• Ten days ago I posted this question: Commons_talk:Wikidata#I_seem_to_suck_at_RTFM... (about Wikidata documentation). The answer was a bit disappointing. I am super interested in the structured data project and would love to be one of the consumers of the data, but in order to get developers excited the documentation needs some love. This would also have a positive impact at this stage of the discussion, as it would help make informed decisions if one knows what the capabilities of Wikidata are, and how the data can be utilized. Cheers Dschwen (talk) 00:38, 23 August 2014 (UTC)
  • A link to the post on Wikidata, for context. I'm not sure what we can do from the WMF end to help out, Dschwen, but proper documentation is definitely significant and I'll put this in my list of things to look into in the coming months. Keegan (WMF) (talk) 06:47, 24 August 2014 (UTC)
  • Ways the community can get involved now. Anything that depends on Commons Wikibase will of course have to wait until that system is closer to being spec'd out and delivered by the developers. But anything that only depends on Wikidata the community can start to work on now. As a place to gather, a user group is now live on Wikidata, d:Wikidata:WikiProject Structured Data for Commons. In particular, the community can start to work, with the WikiProjects already on Wikidata, on designing or improving the ontologies that will be used to describe the subjects of files and categories here on Commons. It can start to design (and soon implement) templates to go at the top of Commons categories and Commons galleries, drawing their data from the corresponding items on Wikidata. It can start to design and test (but not yet implement) replacement versions of templates used in file properties birdcages, drawing data from specified non-corresponding items on Wikidata. It can start to populate Wikidata using information from Commons pages, so stress testing the existing ontologies for adequateness. In this way the data will be there on Wikidata, and the templates to read it live and operational on Commons, ready to help the developers as they get closer to bringing the Commons Wikibase part of the project to fruition. Jheald (talk) 14:25, 25 August 2014 (UTC)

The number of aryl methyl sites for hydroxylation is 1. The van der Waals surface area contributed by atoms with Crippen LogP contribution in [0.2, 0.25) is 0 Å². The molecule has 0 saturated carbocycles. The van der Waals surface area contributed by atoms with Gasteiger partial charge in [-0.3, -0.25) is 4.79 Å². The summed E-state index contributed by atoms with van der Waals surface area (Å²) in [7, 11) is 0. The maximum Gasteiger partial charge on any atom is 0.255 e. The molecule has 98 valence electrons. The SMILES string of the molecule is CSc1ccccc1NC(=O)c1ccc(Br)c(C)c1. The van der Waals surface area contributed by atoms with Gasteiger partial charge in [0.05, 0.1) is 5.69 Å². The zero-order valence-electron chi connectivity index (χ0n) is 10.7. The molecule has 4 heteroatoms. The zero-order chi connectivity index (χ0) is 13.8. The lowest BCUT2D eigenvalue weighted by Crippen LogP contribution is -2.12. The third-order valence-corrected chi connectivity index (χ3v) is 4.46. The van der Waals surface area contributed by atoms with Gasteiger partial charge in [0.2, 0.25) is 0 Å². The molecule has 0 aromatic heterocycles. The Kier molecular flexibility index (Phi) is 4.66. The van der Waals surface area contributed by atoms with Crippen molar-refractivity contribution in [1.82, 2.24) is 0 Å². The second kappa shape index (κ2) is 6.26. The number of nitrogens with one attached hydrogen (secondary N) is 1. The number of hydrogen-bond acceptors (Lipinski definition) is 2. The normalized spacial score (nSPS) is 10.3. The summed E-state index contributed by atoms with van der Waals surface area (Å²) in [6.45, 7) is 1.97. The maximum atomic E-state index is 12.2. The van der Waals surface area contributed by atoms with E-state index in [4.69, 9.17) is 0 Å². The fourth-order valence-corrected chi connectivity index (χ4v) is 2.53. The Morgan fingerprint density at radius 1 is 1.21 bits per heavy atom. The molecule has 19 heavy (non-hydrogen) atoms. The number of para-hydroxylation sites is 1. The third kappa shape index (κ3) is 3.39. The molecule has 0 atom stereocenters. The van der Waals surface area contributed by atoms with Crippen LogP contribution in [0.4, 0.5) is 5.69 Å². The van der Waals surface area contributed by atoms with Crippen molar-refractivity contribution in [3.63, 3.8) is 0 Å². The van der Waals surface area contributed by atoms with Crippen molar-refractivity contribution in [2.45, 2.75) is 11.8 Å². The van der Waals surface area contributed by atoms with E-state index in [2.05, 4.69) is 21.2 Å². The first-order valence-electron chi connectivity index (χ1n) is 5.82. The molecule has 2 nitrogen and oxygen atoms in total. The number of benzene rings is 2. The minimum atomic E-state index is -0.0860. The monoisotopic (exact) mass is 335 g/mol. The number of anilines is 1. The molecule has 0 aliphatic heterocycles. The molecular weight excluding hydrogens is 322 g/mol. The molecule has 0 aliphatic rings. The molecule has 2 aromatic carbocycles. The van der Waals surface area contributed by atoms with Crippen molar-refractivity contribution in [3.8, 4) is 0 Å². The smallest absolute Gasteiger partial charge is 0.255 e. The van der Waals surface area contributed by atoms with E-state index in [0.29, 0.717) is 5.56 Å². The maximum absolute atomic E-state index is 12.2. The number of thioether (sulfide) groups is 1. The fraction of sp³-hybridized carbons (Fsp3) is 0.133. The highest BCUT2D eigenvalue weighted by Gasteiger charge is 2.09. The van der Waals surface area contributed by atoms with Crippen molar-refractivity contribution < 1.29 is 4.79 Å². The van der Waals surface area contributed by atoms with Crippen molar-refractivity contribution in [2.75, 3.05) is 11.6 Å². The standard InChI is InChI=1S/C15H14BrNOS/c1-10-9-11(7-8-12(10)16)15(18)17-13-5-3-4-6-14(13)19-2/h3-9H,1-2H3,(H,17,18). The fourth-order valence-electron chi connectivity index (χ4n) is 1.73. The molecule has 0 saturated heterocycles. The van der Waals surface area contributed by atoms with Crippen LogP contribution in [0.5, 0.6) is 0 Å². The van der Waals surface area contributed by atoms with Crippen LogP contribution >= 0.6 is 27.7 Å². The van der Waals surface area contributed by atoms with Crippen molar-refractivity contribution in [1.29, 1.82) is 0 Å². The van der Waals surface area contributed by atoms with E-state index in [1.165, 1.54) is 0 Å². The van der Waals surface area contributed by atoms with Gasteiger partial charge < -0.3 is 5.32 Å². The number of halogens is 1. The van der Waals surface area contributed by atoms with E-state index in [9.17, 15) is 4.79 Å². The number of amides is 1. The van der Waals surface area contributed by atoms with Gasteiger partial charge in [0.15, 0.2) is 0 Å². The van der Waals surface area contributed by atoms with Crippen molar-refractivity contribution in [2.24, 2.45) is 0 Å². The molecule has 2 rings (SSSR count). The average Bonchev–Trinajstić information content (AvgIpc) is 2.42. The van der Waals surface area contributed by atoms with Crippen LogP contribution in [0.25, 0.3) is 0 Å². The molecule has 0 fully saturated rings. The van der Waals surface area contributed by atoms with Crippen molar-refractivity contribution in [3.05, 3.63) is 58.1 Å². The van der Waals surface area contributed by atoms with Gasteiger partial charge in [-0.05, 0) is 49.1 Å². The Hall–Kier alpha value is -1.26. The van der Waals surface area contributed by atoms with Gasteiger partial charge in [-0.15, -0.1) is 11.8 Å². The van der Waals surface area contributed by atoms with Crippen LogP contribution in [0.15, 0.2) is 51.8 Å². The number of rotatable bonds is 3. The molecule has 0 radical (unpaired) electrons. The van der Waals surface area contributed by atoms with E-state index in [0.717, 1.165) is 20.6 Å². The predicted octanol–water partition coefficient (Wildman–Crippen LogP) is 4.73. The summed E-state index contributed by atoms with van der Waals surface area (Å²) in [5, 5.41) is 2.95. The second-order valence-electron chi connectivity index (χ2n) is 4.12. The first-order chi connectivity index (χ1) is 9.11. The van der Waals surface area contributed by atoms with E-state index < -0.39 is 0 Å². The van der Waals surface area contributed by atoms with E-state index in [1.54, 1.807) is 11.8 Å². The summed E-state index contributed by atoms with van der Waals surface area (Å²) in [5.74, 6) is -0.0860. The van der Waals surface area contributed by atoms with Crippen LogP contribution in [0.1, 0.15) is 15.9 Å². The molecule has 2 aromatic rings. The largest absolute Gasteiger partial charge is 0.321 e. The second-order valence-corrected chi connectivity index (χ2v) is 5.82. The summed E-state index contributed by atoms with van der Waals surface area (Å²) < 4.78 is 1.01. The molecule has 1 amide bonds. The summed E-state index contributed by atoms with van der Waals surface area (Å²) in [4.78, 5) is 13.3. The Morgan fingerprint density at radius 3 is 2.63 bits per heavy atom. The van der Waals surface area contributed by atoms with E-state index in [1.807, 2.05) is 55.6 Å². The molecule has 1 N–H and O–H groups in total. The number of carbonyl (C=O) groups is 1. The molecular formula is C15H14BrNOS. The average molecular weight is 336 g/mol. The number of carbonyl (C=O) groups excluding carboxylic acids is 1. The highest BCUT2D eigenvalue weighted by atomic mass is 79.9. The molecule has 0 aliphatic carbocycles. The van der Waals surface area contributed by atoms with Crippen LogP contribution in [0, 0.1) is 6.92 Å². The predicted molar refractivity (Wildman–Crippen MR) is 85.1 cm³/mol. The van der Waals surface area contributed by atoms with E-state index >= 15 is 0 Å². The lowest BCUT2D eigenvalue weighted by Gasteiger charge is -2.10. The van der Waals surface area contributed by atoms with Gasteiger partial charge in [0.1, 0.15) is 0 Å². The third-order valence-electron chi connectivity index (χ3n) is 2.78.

• Categories. How should a category like Category:Images released by British Library Images Online be represented? It's a complete, closed set of images relating to a particular image release. On the other hand, like so many Commons categories, (eg so many intersection categories), it currently would fail d:Wikidata:Notability, as really only defining a particular Flickr set, rather than anything independently notable in the real world. Similarly, a category containing a particular set of scans from a book. The book itself might be notable, but surely not one particular set of scans.
Yet it is useful to give categories an identifier, so that one can test for membership; and to hold properties for it, eg which book the scans are from, what the source was of them etc; and one might want to run queries relating particularly to that set. So it would be useful to have an item for the category.
So where to put this item. One option would just be to throw WD's notability test to the winds, and give each and every Commons category a Wikidata item. But really, that's adding a huge number of junk objects to WD's database. The more natural alternative would seem to be to create items for these categories on Commons Wikibase, that would be tied to items on WD for categories relating to things that really are notable. Jheald (talk) 14:50, 25 August 2014 (UTC)